The information from the site of the Mizzou Botanic Garden notes that at one time area was fenced off for an experiment in pasturing cows, but the students who loved to gather there for a picnic beat down the fence and let those cows escape, ruining the experiment.

In frustration, the agriculture dean tried to fill in the spring. Twice. He gave up.

But the history of that spring’s treachery involves more than that. In 1879, there were plans to turn it into a fish hatchery. Except when officials came to inspect the area, the spring ran dry. The plans were scuttled and in a few days the spring was running again.

The spring has another claim to fame as well. The 1991 Pike article quotes a poem by Eugene Field, of Little Boy Blue and Wynken, Blynken and Nod fame. Field attended the University of Missouri in 1869, and like Brad Pitt, he did not graduate from the university. Instead, he went on to fame as a poet and a journalist. The poem he wrote about Rollins Spring refers to the flow there as “Adam’s ale … From the spring they say will never fail.”

So we’re lucky the dean was unsuccessful in filling in the spring, because that probably saved this history from getting lost, but sometimes I wonder if that place that wet spot in yard is a spring … or a historic site.

Previous Annual Most Notable Properties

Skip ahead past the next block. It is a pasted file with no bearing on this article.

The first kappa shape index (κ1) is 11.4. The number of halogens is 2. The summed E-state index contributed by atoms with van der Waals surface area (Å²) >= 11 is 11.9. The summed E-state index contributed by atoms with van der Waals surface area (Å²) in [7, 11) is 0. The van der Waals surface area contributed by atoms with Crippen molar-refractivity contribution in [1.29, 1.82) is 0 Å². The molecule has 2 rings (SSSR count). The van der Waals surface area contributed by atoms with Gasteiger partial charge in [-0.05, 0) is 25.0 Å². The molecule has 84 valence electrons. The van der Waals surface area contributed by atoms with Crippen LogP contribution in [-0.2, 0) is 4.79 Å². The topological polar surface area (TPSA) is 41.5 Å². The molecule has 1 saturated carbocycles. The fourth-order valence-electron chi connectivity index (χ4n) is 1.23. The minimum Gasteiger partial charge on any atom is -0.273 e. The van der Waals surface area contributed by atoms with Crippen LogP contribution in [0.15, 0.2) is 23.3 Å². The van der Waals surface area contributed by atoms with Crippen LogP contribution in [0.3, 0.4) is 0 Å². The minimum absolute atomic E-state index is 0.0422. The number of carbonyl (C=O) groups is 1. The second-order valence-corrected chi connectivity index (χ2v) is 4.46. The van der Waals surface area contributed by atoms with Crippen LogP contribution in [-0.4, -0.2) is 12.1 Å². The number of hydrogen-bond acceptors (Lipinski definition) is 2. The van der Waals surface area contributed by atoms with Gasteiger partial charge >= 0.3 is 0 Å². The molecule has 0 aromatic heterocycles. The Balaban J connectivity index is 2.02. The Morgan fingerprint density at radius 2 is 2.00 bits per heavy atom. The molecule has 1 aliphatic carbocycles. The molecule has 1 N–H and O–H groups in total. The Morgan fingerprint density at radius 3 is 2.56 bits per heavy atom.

Here’s a review of past years’ Most Notable Properties named by Columbia’s Historic Preservation Commission.

An event presenting this year’s properties was postponed from Feb. 1 until Feb. 16, due to the blizzard, but you can review past lists via these links.

http://www.columbiamissourian.com/stories/2010/02/02/seven-properties-town-named-most-notable-year/

http://www.gocolumbiamo.com/TCC/Video/Archive/video.php?video=145

http://www.gocolumbiamo.com/TCC/Video/Archive/video.php?video=87

 

Historic Gala Postponed to Feb. 16, 2011

A new date, Wednesday, Feb. 16, 2011 has been set for the Most Notable Properties gala, an annual event by the City of Columbia’s Historic Preservation Commission.

The gala will be held the Daniel Boone Regional Library Friends Room.

This Columbia, Missouri, event is when the Historic Preservation Commission announces and gives a presentation on this year’s Most Notable Properties. In the past, notable properties have included commercial buildings, churches, cemeteries and homes in Columbia.

The event had been planned for tonight, Feb. 1, but a blizzard has led to it being postponed.

You can review previous years’ events via these links.

http://www.columbiamissourian.com/stories/2010/02/02/seven-properties-town-named-most-notable-year/